Epistemic Contextualism and the Context of an Argument

Abstract

Contextualists with regard to knowledge argue that the truth of the claim 'x knows that P' is contextually dependent. In doing so, they attempt to articulate the nature of the contextual dependence. Since part of making knowledge claims involves the adequate justification of beliefs, I shall explore whether any epistemic contextualist theories can be modified or adapted to provide an account of the context-dependence of justificatory strength for arguments. I shall conclude that the prospects are not promising.

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Author's Profile

G. C. Goddu
University of Richmond

References found in this work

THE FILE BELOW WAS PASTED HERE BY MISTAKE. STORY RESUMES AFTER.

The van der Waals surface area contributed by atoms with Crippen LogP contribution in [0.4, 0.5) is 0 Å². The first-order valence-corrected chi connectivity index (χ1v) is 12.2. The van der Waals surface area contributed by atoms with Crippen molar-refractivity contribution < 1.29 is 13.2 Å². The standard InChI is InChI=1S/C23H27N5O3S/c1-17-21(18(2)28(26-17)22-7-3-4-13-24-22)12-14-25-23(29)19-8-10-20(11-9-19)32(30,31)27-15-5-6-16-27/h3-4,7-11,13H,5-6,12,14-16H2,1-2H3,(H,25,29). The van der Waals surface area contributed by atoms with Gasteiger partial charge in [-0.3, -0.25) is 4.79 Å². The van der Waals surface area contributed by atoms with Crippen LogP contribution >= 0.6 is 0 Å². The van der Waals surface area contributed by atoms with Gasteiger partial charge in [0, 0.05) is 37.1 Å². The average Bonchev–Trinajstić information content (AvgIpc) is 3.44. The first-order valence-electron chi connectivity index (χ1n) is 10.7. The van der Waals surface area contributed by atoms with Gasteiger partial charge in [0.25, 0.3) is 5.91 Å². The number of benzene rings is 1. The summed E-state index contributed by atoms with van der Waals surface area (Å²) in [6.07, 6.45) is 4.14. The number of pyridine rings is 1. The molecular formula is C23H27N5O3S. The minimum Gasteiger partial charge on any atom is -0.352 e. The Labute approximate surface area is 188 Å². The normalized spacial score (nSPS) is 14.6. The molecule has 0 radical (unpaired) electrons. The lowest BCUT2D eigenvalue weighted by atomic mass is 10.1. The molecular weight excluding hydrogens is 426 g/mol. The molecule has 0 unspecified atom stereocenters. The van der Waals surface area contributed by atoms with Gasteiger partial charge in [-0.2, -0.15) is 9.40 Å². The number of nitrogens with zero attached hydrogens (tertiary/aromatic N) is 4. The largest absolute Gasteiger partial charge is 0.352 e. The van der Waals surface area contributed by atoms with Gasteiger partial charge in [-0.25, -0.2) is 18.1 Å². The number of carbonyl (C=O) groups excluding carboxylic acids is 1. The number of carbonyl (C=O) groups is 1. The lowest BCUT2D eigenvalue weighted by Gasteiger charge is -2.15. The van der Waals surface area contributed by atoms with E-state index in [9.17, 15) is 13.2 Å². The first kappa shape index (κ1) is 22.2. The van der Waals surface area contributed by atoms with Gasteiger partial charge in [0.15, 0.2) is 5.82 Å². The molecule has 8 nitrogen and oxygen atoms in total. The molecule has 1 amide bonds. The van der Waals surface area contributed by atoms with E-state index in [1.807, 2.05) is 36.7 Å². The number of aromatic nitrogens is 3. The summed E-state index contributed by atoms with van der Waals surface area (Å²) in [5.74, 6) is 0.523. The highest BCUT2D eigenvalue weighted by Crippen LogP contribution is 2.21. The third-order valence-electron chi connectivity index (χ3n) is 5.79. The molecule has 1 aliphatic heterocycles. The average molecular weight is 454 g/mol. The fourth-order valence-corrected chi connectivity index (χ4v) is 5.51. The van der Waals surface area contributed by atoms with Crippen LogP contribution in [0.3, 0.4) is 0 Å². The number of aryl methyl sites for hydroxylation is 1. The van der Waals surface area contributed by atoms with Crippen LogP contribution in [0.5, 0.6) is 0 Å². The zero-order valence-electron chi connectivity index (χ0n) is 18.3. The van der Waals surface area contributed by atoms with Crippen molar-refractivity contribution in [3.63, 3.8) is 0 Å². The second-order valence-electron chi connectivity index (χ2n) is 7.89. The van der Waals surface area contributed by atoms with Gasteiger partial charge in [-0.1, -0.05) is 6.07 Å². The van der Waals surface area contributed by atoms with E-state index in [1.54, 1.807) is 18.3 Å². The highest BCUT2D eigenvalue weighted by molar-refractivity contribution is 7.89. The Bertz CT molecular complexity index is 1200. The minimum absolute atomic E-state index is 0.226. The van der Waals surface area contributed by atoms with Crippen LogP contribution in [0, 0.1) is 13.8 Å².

Elusive knowledge.David K. Lewis - 1996 - Australasian Journal of Philosophy 74 (4):549 – 567.
Solving the skeptical problem.Keith DeRose - 1995 - Philosophical Review 104 (1):1-52.
The Uses of Argument.Stephen E. Toulmin - 1958 - Philosophy 34 (130):244-245.
How to be a fallibilist.Stewart Cohen - 1988 - Philosophical Perspectives 2:91-123.
Elusive Knowledge.David Lewis - 1999 - In Keith DeRose & Ted A. Warfield (eds.), Skepticism: A Contemporary Reader. Oup Usa.

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